Tonic and Dominant
Last Week we talked about the chords in a major scale. We discussed how roman numerals work, and how we label chords with them.
We also learned that the chord of the major scale are: I ii iii IV V vi vii(dim)
The assignment was to figure out the chords in the minor scale. You should have discovered that the chords in the minor scale are: i ii(dim) III iv v VI VII
By far the two “most important” chords are Tonic, I, and Dominant, V. These are really the two structural chords in music up until about 1900ish. This is because tonic and dominant voice lead, or move from one another, smoothly. What happens is that the bass voice moves in one of the strongest intervals (the ascending fourth or descending fifth) while the other voices move stepwise. The result is that Dominant very forcefully moves to I.
Most music can really be summed up as a statement of tonic or key area, a departure from tonic then a return to the original key area through its dominant.
On the guitar, a simple I V I progression in C major looks like this:
There’s a few things to notice. First is the bass, or lowest voice. C – G – C. Notice the ascending fourth from G to C as I mentioned before. Also notice that one tone stays in common between all the chords: G on the 2nd line of the staff. Notice the other middle voice: C – B – C, B functions as a neighbor tone to C. B is also a special note in this key. It’s the seventh note of the scale (or scale degree) and has a name: the leading tone. So called because it really has a strong tendency to resolve upwards to C or tonic. Combine the bass motion with a strong leading tone tendency and we have the reason why V wants to move to I. The final, top voice moves E- G- G which isn’t especially strong.
V can also be made stronger by adding a 7th to the chord. That just means we stack another note on top of the chord (add another note a minor third above the fifth or a minor 7th above the bass). For a review of seventh chords see here. The chord we construct when adding a note to V is a dominant 7th chord.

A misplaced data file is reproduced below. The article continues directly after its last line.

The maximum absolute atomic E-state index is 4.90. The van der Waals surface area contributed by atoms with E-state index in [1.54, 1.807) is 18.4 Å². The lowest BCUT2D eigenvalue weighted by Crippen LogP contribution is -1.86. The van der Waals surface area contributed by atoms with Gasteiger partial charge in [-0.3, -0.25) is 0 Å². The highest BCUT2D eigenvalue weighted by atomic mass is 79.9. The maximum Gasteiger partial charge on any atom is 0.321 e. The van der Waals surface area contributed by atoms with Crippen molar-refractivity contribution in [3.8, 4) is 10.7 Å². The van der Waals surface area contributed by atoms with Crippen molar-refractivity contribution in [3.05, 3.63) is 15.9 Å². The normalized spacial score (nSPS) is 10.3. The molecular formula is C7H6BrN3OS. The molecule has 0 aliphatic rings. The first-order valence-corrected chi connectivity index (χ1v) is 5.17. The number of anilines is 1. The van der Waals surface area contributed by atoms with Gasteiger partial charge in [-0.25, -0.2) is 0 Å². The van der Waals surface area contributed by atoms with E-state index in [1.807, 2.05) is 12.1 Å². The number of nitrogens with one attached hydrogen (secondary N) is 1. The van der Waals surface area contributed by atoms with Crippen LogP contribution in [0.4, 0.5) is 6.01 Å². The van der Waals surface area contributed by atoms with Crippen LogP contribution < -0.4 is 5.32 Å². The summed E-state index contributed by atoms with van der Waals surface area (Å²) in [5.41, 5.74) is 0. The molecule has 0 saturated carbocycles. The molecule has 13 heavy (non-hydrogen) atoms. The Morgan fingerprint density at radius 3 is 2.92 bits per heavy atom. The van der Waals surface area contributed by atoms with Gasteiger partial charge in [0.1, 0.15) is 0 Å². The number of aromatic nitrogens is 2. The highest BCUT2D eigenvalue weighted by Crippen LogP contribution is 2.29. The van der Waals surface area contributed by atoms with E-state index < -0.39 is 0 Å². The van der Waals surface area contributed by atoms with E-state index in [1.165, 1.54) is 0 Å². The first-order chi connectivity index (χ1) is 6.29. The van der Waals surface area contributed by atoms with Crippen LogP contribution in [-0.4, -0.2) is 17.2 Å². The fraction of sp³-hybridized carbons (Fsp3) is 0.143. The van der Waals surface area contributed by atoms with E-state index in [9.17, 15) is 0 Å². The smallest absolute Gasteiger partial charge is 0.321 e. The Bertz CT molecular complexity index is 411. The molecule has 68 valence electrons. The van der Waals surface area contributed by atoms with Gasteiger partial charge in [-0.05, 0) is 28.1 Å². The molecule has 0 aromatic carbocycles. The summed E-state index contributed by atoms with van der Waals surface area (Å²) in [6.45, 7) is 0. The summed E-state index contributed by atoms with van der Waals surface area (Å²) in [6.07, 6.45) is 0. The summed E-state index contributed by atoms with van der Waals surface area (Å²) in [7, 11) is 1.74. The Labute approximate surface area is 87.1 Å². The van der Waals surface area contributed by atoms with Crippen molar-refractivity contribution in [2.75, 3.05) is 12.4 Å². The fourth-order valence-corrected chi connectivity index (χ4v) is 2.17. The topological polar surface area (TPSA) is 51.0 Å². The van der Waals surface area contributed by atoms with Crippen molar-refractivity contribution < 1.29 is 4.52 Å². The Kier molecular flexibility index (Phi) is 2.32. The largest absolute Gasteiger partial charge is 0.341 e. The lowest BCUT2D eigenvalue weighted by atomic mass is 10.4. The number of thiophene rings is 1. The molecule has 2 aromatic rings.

On the guitar, a I V7 I chord progression looks like this:
There’s a few rules on how to resolve V or V7 into I.
- The leading tone (seventh scale degree) moves upwards to tonic
- The Seventh in the V7 chord (or the fourth scale degree in the tonic key) resolves downward by step
Like all rules, there are exceptions. But for now the exceptions don’t exist.
By far the best way to real get a sense of how to see and here this V- I motion is to write it out. So, let’s do another key: G major. So, step one, construct the scale and get the note vocabulary out there and visual:
G A B C D E F# G
So we find the chords we’ll use and stack them up in thirds. In this case those are the chord built on the first and fifth scale degrees:
By doing it this way, you can clearly see what notes need to be in each chords. Now the final step is to put the progression I V7 I in notation in a way that would be playable on the guitar. Start by putting in the bass voice, then fill in the upper voices:
Just as with C major, the voices move stepwise. Here it’s a bit different because the G chord doesn’t have a fifth (which is legal, the root and third are the most important). In the key of G F# is our leading tone, and it moves upward to G as V7 moves to I. The 7th C, resolves downward to B.
Work on writing out a few I – V – I progressions in different keys. The keys of D, A, E and F major will work well.
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[…] tone” — an excruciating dissonance that wants to resolve immediately to the tonic, the base note of the song. On the other hand, I often felt that guitar solos were too often about […]